Kramer set to call 3,000th game

Longtime broadcaster to hit milestone

Jack Kramer

Jack Kramer

Staff Reports

When’s Jack Kramer got his start on the airwaves announcing college and high school sports, he filled in briefly at the 1968 Rose Bowl for a member of the Indiana University radio crew who developed laryngitis during the game.

Having held Southern Cal’s O.J. Simpson to less than 70 yards on his first 20 carries, the Hoosiers defense was playing very well, prompting Jack to say to the network play-by-play guy, “IU has bottled up the Juice.”

That memorable beginning, which momentarily cracked up Max Skirvin, the voice of IU athletics, marked Jack’s first-ever on-air stint.

The rest as they say is history.

Fifty years and a month later, Jack calls his 3,000th game this Friday, February 9, when Jackson Center plays at Fort Loramie in Shelby County Athletic League (SCAL) basketball.

According to his family’s count, the number might be off a few games

because Jack blended in some occasional coverage of Edison State Community College basketball with his high school broadcasts on WPTW-AM radio right after launching 26 years of service at Edison. He was employed as the college’s director of marketing in 1985 following eight years in a similar position at Clark Tech, now Clark State, in Springfield. He said “ten to 15” Chargers games played at Piqua’s old Roosevelt Fieldhouse were on the radio way back then.

“I liked that small, cozy gymnasium several blocks from downtown,” Jack said. “I could comment that every single contest was ‘darn near a sell out’ and be spot on.”

“Promotion” and “marketing” are synonymous with Jack. He said his most rewarding years professionally were his last ten at Edison, expanding enrollment with media success stories about graduates and faculty, targeting print and later social media at specific audiences, and advancing the college president and board of trustees. “Boosting Edison was in my blood,” he remarked.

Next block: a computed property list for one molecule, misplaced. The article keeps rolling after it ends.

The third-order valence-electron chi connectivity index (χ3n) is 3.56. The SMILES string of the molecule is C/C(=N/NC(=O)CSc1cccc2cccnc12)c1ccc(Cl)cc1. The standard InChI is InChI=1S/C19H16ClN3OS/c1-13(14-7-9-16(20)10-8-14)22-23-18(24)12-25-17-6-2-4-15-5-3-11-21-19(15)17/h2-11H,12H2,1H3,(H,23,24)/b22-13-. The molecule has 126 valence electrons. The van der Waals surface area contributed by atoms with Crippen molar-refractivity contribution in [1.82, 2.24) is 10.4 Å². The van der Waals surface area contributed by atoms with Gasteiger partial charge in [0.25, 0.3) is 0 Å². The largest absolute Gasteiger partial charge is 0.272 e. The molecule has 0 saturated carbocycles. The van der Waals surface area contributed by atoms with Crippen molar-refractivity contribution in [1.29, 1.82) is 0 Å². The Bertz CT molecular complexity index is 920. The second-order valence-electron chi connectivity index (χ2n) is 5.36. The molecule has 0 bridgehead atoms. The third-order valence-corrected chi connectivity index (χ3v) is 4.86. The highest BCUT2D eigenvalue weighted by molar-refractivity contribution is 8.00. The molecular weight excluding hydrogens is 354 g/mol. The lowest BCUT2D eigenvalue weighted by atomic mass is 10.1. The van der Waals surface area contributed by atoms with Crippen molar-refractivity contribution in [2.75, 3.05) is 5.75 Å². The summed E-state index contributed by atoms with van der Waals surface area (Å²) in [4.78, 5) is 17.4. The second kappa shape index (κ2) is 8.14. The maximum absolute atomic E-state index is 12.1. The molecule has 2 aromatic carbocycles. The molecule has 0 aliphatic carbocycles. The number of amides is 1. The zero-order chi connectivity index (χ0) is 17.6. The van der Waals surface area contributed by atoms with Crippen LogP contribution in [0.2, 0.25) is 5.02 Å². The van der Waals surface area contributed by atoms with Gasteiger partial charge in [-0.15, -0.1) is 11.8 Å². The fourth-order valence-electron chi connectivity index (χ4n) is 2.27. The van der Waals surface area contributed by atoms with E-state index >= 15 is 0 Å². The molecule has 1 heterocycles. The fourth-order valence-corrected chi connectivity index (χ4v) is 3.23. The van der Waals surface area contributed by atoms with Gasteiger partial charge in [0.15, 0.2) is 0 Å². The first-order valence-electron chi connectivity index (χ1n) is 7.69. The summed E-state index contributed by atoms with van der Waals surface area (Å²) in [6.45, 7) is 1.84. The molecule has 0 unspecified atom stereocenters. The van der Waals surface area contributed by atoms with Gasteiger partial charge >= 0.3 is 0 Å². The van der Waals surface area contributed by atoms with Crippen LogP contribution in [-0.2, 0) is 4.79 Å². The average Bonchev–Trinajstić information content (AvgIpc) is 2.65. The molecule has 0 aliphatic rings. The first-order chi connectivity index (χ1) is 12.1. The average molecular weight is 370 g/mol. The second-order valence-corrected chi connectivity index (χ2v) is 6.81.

Averaging at least 60 games annually on radio, television or the Internet for five decades and in excess of 100 in each of the last dozen years on, Jack covered the Hoosiers as an undergraduate student and covered the Miami University (MU) Red Hawks while completing his master’s degree. His studies at Miami led to a connection with a fellow graduate student, Ed Clay, who soon after finishing at MU served as the executive director of Ohio State University Radio and Television.

In 1980 Clay selected Jack as the television play-play play voice for the delayed broadcasts of Ohio State football. For eleven years, the games were re-played statewide via twenty PBS stations on Saturday nights and Sunday mornings. The halftime OSU marching band performance was also shown in its entirety. For the final eight years of the coverage, Jack teamed with former Buckeye Paul Warfield, who starred for the Browns and Dolphins.

“Good fortune. Great friendships. And right place, right time,” said Jack, noting how he luckily landed the OSU gig. He tried to pattern some of his style after IU grad and the legendary network announcer, Dick Enberg, who offered a fairly deliberate approach that made every word count.

“Look at the shoeless Byars go,” was Jack’s succinct call of the 67-yard, zig-zag, touchdown run by the Buckeyes tailback versus Illinois in 1984. Missing his left cleats 20 yards downfield, Keith Byars still blew right past several Illini defenders. In recapping, Jack announced, “Illinois caught up with Byars’ left shoe, but not his right.”

Clay, Jack’s boss and stadium production manager, was a task-master, always demanding a professional presentation. In fact, the first former player to fill the color announcer role alongside Jack didn’t last.

“He liked to describe a kick-off through the end zone as a ‘beer can kick-off,’ or a ‘non-returnable,’ Jack remembered. “Needless to say, he got the boot.”

Through the 1980’s and 1990’s, Jack’s announcing of high school sports for the Piqua and Greenville radio stations included the Versailles state football championship in 1995. With his voice squeaking after 3 1/2 hours, he managed to weakly bark out the fourth-down scoring run by the Tigers who beat Bellaire in two overtimes.

“Another overtime would have outlasted me,” said Jack, revisiting that title game in Massillon. “I didn’t have any squeaks left.”

Among Jack’s most favorite experiences covering high school sports online are Jackson Center, Fort Loramie and Lehman Catholic state championships in volleyball; Anna, Fort Loramie and Versailles state championships in girls basketball; Fort Loramie and Minster state championships in baseball; and Minster state titles in football.

“I also enjoy chatting with coaches and players of other sports and inserting those conversations into the halftime breaks,” Jack stated.

For five years starting in 2002, Jack free-lanced for WMVR-FM in Sidney, which broke its long-standing tradition in fall 2007 and dropped high school sports. At that time, Jeff Bray, Jack’s radio sidekick, said that “we can fill this void by providing the service online.”

Jack said he doubted the “Innernet” initially. “I didn’t even spell it correctly at first,” he laughed. “I was fearful our voices would fade away in space and never be heard again.”